ESSEX COUNTY, NJ — A study published recently in The American Journal of Obstetrics and Gynecology shows vaccines are safe and may offer some protection for the babies of pregnant and breastfeeding women. However, according to the Center for Disease Control (CDC), there is still limited and uncertain information about its safety for pregnant and breastfeeding women. This is especially true as it relates to Johnson and Johnson, the newest of the US vaccines. It is behind this uncertainly that the County of Essex is asking pregnant or breastfeeding women to sign waivers before getting vaccinated.
“I was so excited. It was the day I was going to get vaccinated. You know, pass those antibodies onto my babies through my breast milk, put COVID in the past…my excitement turned to panic when I was asked to sign a waiver because I am breastfeeding,” said a mother who wished to remain anonymous.
According to today's information on the CDC website, “Based on how these vaccines work in the body, experts believe they are unlikely to pose a specific risk for people who are pregnant. However, there are currently limited data on the safety of COVID-19 vaccines in pregnant people… Clinical trials for the COVID-19 vaccines currently authorized for use under an Emergency Use Authorization in the United States did not include people who are breastfeeding. Because the vaccines have not been studied on lactating people, there are no data available on: - The safety of COVID-19 vaccines in lactating people. - The effects of vaccination on the breastfed infant. - The effects on milk production or excretion.”
The waiver the woman was presented to sign held the County administering the vaccination harmless in the event of death or illness of the mother or her baby.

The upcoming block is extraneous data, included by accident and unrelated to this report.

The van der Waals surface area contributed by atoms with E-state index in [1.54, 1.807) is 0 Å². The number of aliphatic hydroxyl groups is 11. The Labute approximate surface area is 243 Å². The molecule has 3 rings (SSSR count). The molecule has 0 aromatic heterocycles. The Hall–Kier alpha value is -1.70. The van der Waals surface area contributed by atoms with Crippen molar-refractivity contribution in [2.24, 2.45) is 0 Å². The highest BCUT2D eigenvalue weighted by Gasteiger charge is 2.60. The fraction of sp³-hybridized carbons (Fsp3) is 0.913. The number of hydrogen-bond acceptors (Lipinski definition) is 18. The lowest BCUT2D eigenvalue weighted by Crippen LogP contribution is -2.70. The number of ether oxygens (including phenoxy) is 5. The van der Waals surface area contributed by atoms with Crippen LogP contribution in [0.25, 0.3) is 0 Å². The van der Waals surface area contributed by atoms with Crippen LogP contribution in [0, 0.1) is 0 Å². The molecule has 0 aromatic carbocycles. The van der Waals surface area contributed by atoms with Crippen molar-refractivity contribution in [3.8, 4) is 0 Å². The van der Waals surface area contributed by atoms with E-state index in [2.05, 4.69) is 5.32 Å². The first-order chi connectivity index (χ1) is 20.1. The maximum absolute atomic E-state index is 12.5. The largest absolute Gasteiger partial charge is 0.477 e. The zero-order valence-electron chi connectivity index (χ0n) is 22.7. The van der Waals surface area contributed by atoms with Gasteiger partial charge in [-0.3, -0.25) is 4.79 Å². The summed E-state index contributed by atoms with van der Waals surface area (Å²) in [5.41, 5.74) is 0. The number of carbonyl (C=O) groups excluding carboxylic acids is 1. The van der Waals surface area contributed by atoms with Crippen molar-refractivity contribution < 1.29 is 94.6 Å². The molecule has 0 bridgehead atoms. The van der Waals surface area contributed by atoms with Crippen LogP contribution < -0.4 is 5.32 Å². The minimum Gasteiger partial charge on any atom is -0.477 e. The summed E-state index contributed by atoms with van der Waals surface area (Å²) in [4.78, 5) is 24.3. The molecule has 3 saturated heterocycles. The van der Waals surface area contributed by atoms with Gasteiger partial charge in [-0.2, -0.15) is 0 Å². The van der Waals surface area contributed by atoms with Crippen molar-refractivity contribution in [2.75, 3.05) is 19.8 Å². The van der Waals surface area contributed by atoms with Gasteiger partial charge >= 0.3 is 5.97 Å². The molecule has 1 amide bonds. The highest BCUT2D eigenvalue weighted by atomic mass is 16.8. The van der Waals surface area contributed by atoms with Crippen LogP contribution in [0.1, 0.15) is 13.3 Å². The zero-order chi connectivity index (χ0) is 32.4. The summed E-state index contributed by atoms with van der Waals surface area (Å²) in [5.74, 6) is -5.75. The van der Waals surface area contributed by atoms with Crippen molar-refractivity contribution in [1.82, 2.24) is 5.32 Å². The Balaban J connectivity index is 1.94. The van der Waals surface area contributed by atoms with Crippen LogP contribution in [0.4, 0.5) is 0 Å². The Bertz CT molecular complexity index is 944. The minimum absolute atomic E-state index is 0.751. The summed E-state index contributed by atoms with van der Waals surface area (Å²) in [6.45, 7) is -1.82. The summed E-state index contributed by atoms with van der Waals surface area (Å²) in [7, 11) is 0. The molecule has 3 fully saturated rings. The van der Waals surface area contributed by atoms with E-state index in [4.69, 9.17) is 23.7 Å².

“To me, a waiver means no one truly knows the short-term or long-term effects the vaccine could have on my baby. I could not risk it, even though I wanted to get vaccinated, encouraged my family to be, and my doctor said it was fine, no one truly knows. I left unvaccinated and uneasy.”
Trials for pregnant and breastfeeding women are still underway. Pfizer recently began a new trial with 4,000 pregnant women.
The CDC is encouraging women who are with-child and vaccinated to enroll in an informational registry: "If you are pregnant and have received a COVID-19 vaccine, we encourage you to enroll in v-safe. V-safe is CDC's smartphone-based tool that uses text messaging and web surveys to provide personalized health check-ins after vaccination. A v-safe pregnancy registry has been established to gather information on the health of pregnant people who have received a COVID-19 vaccine. If people enrolled in v-safe report that they were pregnant at the time of vaccination or after vaccination, the registry staff might contact them to learn more."
Since the pandemic began, pregnant and breastfeeding women have had to weigh the decision: to vaccinate or not to vaccinate. Although small, the risk of severe disease or even death from COVID-19 is higher during pregnancy. Last month, there were over 82,000 coronavirus infections among pregnant individuals and approximately 90 known maternal deaths from the disease in the U.S.